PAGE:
The Curse of Chalion: a slightly fevered review

The Curse of Chalion

The Curse of Chalion (Photo credit: Wikipedia)

There are books which you remember not so much for their content, but because they were with you when you really needed them. I, for example, will probably always remember Temerarie by Naomi Novik, because I read it while on leave, dealing with a, thankfully false, possibly terminal diagnosis. On a smaller but similar scale, I will probably always misremember The Curse of Chalion.

Over the weekend, I was ill. I won’t go into the disgusting details, but you can perhaps imagine me, late at night, exhausted, nauseous and feverish, unable to sleep. I loved Lois McMaster-Bujold’s Vorkosigan series, so I’d started the audiobook of The Curse of Chalion, which is the first in her fantasy series. Unable to sleep, and annoyed at my other audiobooks for their rampant Mary Sueism, I tuned into this, and tried to rest.

I am sure that during the night I slept fitfully, so I’m not absolutely sure which parts of the novel I missed, and which additions I dreamed. My download was also damaged in some way, so that the story skipped around and repeated itself, apparently at random, within each chapter. This means that I cannot be certain that the events I heard were actually intended to be in the sequence I heard them. Regardless of all this, I’d like to suggest The Curse of Chalion for fantasy readers.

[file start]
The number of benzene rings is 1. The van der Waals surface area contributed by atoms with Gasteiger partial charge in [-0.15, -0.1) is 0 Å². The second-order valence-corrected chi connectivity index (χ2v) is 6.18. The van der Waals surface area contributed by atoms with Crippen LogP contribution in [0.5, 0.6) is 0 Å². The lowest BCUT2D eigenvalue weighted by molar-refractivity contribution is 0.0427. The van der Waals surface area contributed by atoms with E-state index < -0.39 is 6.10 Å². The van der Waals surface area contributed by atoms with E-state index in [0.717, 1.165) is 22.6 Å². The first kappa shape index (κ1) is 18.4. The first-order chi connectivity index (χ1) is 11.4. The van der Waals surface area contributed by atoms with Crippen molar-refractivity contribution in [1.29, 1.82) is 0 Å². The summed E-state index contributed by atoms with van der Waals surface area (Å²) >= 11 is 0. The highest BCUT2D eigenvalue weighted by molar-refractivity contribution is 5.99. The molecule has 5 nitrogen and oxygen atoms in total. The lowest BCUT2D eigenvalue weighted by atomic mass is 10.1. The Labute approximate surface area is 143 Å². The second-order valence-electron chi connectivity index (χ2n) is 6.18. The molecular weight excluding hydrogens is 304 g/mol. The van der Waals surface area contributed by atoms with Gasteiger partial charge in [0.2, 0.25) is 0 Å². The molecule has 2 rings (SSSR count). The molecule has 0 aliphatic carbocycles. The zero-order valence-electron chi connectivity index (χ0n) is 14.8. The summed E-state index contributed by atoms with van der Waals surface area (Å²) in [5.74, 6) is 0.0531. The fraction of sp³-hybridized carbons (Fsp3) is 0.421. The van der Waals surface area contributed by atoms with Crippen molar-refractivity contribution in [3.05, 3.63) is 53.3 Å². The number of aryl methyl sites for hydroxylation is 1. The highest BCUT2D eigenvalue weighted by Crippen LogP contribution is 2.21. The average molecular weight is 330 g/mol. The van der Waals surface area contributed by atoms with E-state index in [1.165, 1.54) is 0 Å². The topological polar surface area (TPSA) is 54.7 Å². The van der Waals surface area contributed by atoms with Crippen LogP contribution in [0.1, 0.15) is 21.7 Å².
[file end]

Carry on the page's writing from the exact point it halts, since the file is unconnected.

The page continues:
The Curse of Chalion is set in a realm with parallels to the Iberian peninsula before the Reconquista. I’d argue Chalion is Castile. The royal family is under a curse, which can perhaps be alleviated by a single dutiful follower, who has escaped captivity with a distant enemy, and return home a shattered husk. The theology of the book provides much of the magic, and its interest: the five gods cannot so much as move a leaf without the active will of some human, generally given through prayer. The book, at some level, examines the points where people are willing to absolutely surrender their will, and make themselves instruments in the hands of these constrained gods.

There are a couple of sequel novels, but I don’t really want to rush to the next. Some experiences are discrete in themselves, and have their impact lessened through attempts at repetition. I can’t say that I enjoyed being ill, but I can say that I took great consolation in this book, and so reading its sequel in my study with a mug of cocoa feels, in some way, inept.